When I started out on this T2T project one of first things I told myself was to avoid guided tours at all costs. I thought there was no way I could submerge myself into a new culture while being herded around like sheep (dressed in tropical shirts and socks with sandals).
The truth is however, tours aren’t all bad. Sometimes they’re the best (or only) way to see a bunch of stuff in a limited time.
Over the past few years I’ve done bus tours in London, bike tours in Mendoza, walking tours in Rome, island hoping tours in Greece and tours South America. Some were better than others but all could’ve been maximized if I’d followed a few simple ideas. Below is a list of 5 things that I laid out after my most recent tour in South America that I think could help make any tour experience great.
5 things to maximize any tour experience and do it like a townie!
1. Ask Opinionated Questions:
Everybody is going to ask “what’s that monument?” or “how old is that sculpture?”, sure that’s what you’re on the tour for in the first place. However, people don’t take the time to actually talk to the tour guide or “tour assistants” about local stuff. If you’re traveling within a region for a short period of time, this might be your only chance to converse with locals.
So ask questions that will give you an understanding of the culture and region. Look beyond the monument or place you’re visiting. Ask about relationships or viewpoints of other countries, ask about movies and music. Ask about different areas within the city. Let’s say you’re moving to London and you’re staying in a hostel, ask about Apartments in London. Ask about meeting women/men. Ask about favorite foods. You can get some great insight if you are open to it. Be careful though, some of these topics could be touchy for certain people so proceed with caution. Especially around foreign relations, politics and religion talk is rarely a good ice breaker.
2. Take Recommendations with a Grain of Salt:
Don’t assume asking your tour guide “where’s a good place to eat for locals?” is a good question. Many tour guides work on commission so they might not always point you in the right direction. However, if you’re on a bus tour or guided transportation tour, I found that the bus driver is often the best person to ask. He or she will usually shoot you straight (as long as the tour guide isn’t within ear shot).
You can also ask other people on the tour, but do so individually so that you don’t get a big tourist rush to the local hidden gem someone else found. Like I mentioned before, your first days in a new city are important because you can get better acquainted with neighborhoods and find a place to stay versus doing it online before you arrive. For example, when in London, the tour guide, bus driver or even other members in your group can advice you on Holiday Apartments London to make your vacation much more of a local experience.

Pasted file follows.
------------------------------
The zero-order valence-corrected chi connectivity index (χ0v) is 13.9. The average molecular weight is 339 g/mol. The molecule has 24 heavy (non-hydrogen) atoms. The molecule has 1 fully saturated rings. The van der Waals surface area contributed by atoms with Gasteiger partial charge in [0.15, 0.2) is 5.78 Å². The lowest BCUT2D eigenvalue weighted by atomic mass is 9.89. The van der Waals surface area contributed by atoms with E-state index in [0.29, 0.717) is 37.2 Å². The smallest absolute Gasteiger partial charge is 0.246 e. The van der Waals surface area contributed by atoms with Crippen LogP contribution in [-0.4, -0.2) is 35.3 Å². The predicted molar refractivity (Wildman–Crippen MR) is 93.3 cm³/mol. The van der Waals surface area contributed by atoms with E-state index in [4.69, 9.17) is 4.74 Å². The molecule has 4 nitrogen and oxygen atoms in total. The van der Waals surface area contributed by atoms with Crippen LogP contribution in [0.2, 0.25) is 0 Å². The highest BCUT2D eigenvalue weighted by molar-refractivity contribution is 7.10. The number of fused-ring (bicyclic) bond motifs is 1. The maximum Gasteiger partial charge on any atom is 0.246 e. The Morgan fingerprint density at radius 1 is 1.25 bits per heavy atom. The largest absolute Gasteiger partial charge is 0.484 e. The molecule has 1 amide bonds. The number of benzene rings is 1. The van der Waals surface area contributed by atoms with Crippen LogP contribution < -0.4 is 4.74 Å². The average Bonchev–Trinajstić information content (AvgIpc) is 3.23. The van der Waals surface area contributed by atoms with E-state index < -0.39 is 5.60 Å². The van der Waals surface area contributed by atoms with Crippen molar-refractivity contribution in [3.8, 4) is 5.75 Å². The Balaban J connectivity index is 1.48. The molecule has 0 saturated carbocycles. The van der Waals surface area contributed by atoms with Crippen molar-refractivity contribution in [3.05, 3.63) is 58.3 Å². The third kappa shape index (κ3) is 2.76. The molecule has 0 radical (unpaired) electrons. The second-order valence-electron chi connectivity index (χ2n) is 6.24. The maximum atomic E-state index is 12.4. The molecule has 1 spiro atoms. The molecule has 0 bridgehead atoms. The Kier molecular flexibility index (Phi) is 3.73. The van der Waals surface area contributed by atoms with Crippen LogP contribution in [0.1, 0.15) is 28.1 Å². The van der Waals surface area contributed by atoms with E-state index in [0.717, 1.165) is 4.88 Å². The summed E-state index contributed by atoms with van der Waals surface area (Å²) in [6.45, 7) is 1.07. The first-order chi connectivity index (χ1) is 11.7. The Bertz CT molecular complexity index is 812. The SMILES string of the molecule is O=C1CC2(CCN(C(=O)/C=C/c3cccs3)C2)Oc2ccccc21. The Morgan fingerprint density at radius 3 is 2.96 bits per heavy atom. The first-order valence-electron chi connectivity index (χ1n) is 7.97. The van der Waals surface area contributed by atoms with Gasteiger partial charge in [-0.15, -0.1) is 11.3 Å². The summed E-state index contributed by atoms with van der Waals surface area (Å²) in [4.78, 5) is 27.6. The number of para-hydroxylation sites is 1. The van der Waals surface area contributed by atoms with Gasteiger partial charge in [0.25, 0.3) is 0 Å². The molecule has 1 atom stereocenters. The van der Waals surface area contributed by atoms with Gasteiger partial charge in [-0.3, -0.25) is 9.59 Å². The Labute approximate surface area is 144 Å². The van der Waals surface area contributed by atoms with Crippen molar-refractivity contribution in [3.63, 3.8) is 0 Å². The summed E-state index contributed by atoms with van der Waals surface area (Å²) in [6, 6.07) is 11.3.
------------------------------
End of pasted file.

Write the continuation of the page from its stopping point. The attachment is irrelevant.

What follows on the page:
3. Get Involved
The tour is what you make it. That is the most important travel tip I can give you. The tour guide isn’t always going to be a star and you might catch a lame group but you have to battle through it. Take the tour by both hands and shake it up a bit. Okay, so you’re not a natural born hype-man, that’s okay. Spark up conversations with other guests and get as many people involved as possible. Ask the tour guide random, off-beat questions to break silences. Also, don’t fight the flow of the group. When I was in Greece I learned a ton about South Africa because my entire group was from there. I got 2 experiences for the price of one. Well actually, on that tour I got 3 experiences for the price of one because the tour guide and I hit it off real well (highly recommended if you want some killer insight). I almost cancelled my flight back to London… don’t get that involved!
3. Break Away:
Great, you made friends with everyone on the bus, now… get away! At any chance you have, break away from the group and explore for yourself. If it’s a multi-day trip I can understand spending the first night getting good vibes flowing (like the group dinner photo above) but try to be as independent as possible.
A few months ago I was on a bus tour in Cachi (Northern Argentina) and when we stopped for lunch my friend and I opted to find our own food. So we went off exploring and ended up having the best afternoon around town. We meet a bunch of locals without the giant “TOURIST” stamp on our foreheads (just little ones). Also, we paid about a 3rd of the price for lunch then the rest of the group and had a much better meal. There was actually an uproar on the bus among the other tour peeps when we told them what we did, they wished they’d joined us.
Another example is, I was in Santiago, Chile with my father for only 2 days so we took a double-decker bus around the city. While dad opted not to get off the bus to checkout the Mercado Central, I did, and it ended up making the entire trip for me. With those hop-on-hop-off buses you gotta get off and explore. The best way to get a feel for a place (especially a city) is always on foot.
5. Find the Photographer:
The majority of us take pictures when we’re on a tour. And If you just take pictures of the monument, landmark or “thing” you came to see your photos would get real boring real quick. So, you want to get someone to take photos of you (and your friends). This isn’t as easy as it may appear. To maximize the photo and capture the moment best, you should find the best photographer out of the group. I do this every time and it’s amazing what the difference is with the photos. Search criteria: Who is the one with the serious magnum camera? Who is laying down or getting in weird positions to get the shot? that’s your guy!
All-in-all, it really doesn’t matter how you tour as long as you’re out there exploring. The only thing I would say is that you try to maximize every experience!
Recent South America Tour Posts: